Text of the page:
flEXiff is a unique event conceived in 2002 to collate works that are significant artistically, socially, culturally and politically without any restrictions in length, date of production and/or genres until 2022. Twenty years of presenting and archiving the world heritage through moving images is the main goal of flEXiff organizers. In the times of socio-economical and political crises dominating the world today, the works screened reflected various aspects of tolerance, resistance and representation in specific social and cultural contexts.
In best short film award category, the festival showcased 25 works from Australia, Belgium, Canada, France, Germany, Italy, UK, USA, Spain and Iran. The finalists in this year’s edition shared a common interest in defining new strategies in seeking resolutions for human conflicts internally and externally.
A Sunday in Pripyat by Blandine Huk and Frederic Cousseau from France was a testimony to environmental and human destruction caused by fellow humans describing the aftermath of Chernobyl nuclear power station disaster. The haunting images of deserted city of Pripyat that once inhabited 50,000 residents create a void in the audience’s perception of reality. It also reevaluates human desire to progress with such devastating outcome in regard to technological and specifically nuclear developments.
Flowers of Rwanda by David Munoz from Spain revisited Rwanda after nearly 800,000 people died in a genocide that tore the country and the world apart almost 10 years later. The ever-present collective memory of the massacre in everyday lives of people in Rwanda is the discourse that the film presents demanding the audience to affiliate. Intentionally, the film does not use archival images of the genocide rather confronts the aftermath and how people are dealing with the situation today.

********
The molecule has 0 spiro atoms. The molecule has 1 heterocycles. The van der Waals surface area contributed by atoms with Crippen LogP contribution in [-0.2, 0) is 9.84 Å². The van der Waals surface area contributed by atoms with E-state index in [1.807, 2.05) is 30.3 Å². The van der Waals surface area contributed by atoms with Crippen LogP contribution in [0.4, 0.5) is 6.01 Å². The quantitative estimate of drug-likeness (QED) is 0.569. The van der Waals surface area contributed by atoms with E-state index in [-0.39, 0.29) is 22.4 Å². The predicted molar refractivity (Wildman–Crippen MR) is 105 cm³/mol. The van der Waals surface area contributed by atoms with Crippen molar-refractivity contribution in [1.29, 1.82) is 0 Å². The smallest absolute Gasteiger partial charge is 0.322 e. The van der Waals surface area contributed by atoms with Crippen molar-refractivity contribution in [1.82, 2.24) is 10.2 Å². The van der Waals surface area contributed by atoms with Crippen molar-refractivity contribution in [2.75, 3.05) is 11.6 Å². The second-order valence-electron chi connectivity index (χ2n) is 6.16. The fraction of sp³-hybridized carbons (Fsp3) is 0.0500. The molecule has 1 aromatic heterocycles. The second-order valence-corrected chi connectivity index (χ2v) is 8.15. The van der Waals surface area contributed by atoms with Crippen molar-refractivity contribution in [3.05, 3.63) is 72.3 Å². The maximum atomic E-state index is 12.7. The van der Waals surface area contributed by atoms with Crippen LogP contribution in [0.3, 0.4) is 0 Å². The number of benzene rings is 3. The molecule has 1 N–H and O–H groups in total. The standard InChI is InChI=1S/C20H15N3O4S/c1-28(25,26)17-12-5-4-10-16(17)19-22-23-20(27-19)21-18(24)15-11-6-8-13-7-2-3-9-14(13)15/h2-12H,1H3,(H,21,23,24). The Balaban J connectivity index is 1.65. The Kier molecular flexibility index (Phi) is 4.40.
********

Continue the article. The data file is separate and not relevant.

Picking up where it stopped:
The Lost Generation by Hussein Jehani from Australia, Kurdistan and Iraq excavates the past in a remote Kurdish village located between Iran and Iraq border almost 20 years after the war. The village elders speak of the times when the village was invaded by Iranian troops and a few days later by Iraqi soldiers. Each time, they captured the village; the soldiers placed mines to stop the enemy advancing. After the war, the mines were not destroyed or diffused as the local village members often accidently detonated the mines losing parts of their bodies. The on-going effect of war in this village is a metaphor for more devastating resolutions to human conflicts.
On the other hand, social and psychological conflicts were other important elements in the films screened this year. The realization of self identity in relation to definition of gender, race and class were also the themes carrying the narratives in the short film category. Antefatto by Francesca Staasch from Italy, Feasibility Studies: Indulging Anxiety by Ryan Fedyk from USA, Hezurbeitzak, A Common Grave by Izibene Onederra from Spain, and Reject by Millad Sabetkar from Iran were among the best of this section. ...